The 14,400-square-foot greenhouse will have a vestibuled entry, be insect-proof and provide another level of disease protection. It is being spearheaded by Foundation Plant Services, or FPS, which provides the U.S. grape industry with high-quality, virus-tested grapevine plant material.
The program serves as the primary source for grapevine plant material distributed to nurseries under the California Department of Agriculture's Grapevine Registration and Certification Program, which provides the majority of grapevines planted in the United States. For the grape industry, it is essential to protect this material from disease-carrying insects and guarantee fast access to clean plant material.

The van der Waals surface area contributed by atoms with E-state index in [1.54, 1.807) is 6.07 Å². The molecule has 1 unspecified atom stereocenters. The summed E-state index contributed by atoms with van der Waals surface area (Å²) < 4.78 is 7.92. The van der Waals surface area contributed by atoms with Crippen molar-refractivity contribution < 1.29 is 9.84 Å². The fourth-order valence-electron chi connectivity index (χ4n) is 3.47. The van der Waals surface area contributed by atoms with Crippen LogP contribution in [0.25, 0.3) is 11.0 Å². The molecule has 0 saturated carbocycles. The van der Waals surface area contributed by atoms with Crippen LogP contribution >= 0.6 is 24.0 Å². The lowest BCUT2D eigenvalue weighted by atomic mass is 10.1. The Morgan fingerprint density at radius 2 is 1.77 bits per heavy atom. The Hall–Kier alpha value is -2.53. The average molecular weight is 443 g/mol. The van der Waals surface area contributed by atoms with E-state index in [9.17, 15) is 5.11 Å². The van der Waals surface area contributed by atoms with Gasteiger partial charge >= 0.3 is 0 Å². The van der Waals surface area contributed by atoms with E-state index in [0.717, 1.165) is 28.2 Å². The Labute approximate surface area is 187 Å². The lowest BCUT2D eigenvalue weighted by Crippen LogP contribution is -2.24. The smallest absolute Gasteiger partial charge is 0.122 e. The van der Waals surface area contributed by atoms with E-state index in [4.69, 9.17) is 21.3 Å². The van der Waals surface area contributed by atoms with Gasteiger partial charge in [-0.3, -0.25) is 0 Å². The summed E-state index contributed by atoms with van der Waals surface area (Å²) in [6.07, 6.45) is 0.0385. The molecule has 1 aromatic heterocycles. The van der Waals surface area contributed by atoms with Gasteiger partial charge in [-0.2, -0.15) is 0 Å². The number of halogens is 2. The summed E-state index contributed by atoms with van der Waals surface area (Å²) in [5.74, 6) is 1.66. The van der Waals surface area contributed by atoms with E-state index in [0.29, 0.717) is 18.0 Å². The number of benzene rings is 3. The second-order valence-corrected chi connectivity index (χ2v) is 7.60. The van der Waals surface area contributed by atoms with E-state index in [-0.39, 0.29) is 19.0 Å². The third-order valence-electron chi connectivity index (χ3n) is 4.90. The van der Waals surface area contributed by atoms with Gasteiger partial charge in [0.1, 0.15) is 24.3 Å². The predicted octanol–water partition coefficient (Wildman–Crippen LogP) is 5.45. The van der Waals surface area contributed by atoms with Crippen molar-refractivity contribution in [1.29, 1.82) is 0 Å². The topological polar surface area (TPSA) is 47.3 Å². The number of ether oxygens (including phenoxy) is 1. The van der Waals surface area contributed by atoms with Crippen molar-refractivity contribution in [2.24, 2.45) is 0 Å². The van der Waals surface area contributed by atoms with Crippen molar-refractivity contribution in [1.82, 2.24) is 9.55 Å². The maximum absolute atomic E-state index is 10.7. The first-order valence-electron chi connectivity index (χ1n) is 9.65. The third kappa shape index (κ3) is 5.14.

“The program is considered the largest quarantine center for the grapevine industry in the United States,” said Maher Al Rwahnih, a plant pathologist and FPS director. “This is kind of a game changer for us.”
A history of serving the grapevine industry
FPS has maintained healthy grapevine planting stock on the UC Davis campus for more than 70 years in open fields at the Classic and Russell Ranch foundation vineyards. FPS scientists first detected grapevine red blotch virus at Russell Ranch in 2017. By 2021, an estimated 51.6% of the crop there was infected. Material from that vineyard is not being sold, and the site is now part of an epidemiological study to try to pinpoint how the disease is transmitted.
FPS pathologists have detected red blotch on less than 1% of the Classic vineyard crop. But it may not always be that way in the future.